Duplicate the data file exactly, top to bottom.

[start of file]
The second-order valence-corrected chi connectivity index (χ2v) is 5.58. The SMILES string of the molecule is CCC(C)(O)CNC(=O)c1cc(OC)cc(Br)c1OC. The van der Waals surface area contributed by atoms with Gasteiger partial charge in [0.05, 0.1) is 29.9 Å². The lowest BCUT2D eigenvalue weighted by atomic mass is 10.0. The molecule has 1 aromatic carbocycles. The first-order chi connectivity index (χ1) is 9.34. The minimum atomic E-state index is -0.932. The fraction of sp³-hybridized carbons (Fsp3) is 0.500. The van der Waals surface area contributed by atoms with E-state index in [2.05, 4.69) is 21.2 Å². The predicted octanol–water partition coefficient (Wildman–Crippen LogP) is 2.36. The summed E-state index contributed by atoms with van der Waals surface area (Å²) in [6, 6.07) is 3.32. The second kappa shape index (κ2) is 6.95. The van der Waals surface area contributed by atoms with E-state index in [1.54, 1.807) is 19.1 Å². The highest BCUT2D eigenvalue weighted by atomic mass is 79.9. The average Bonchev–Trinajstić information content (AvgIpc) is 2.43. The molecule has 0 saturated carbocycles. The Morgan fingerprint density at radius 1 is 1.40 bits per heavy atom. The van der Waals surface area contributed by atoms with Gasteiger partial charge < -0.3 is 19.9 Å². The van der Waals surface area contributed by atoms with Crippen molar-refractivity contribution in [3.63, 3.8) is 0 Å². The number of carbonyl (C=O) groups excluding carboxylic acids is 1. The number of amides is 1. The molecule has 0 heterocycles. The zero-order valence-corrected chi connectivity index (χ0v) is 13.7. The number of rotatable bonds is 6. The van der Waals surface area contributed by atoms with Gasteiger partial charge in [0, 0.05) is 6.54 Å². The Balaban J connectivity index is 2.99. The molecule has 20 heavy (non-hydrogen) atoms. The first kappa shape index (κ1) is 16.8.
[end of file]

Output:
The second-order valence-corrected chi connectivity index (χ2v) is 5.58. The SMILES string of the molecule is CCC(C)(O)CNC(=O)c1cc(OC)cc(Br)c1OC. The van der Waals surface area contributed by atoms with Gasteiger partial charge in [0.05, 0.1) is 29.9 Å². The lowest BCUT2D eigenvalue weighted by atomic mass is 10.0. The molecule has 1 aromatic carbocycles. The first-order chi connectivity index (χ1) is 9.34. The minimum atomic E-state index is -0.932. The fraction of sp³-hybridized carbons (Fsp3) is 0.500. The van der Waals surface area contributed by atoms with E-state index in [2.05, 4.69) is 21.2 Å². The predicted octanol–water partition coefficient (Wildman–Crippen LogP) is 2.36. The summed E-state index contributed by atoms with van der Waals surface area (Å²) in [6, 6.07) is 3.32. The second kappa shape index (κ2) is 6.95. The van der Waals surface area contributed by atoms with E-state index in [1.54, 1.807) is 19.1 Å². The highest BCUT2D eigenvalue weighted by atomic mass is 79.9. The average Bonchev–Trinajstić information content (AvgIpc) is 2.43. The molecule has 0 saturated carbocycles. The Morgan fingerprint density at radius 1 is 1.40 bits per heavy atom. The van der Waals surface area contributed by atoms with Gasteiger partial charge < -0.3 is 19.9 Å². The van der Waals surface area contributed by atoms with Crippen molar-refractivity contribution in [3.63, 3.8) is 0 Å². The number of carbonyl (C=O) groups excluding carboxylic acids is 1. The number of amides is 1. The molecule has 0 heterocycles. The zero-order valence-corrected chi connectivity index (χ0v) is 13.7. The number of rotatable bonds is 6. The van der Waals surface area contributed by atoms with Gasteiger partial charge in [0, 0.05) is 6.54 Å². The Balaban J connectivity index is 2.99. The molecule has 20 heavy (non-hydrogen) atoms. The first kappa shape index (κ1) is 16.8.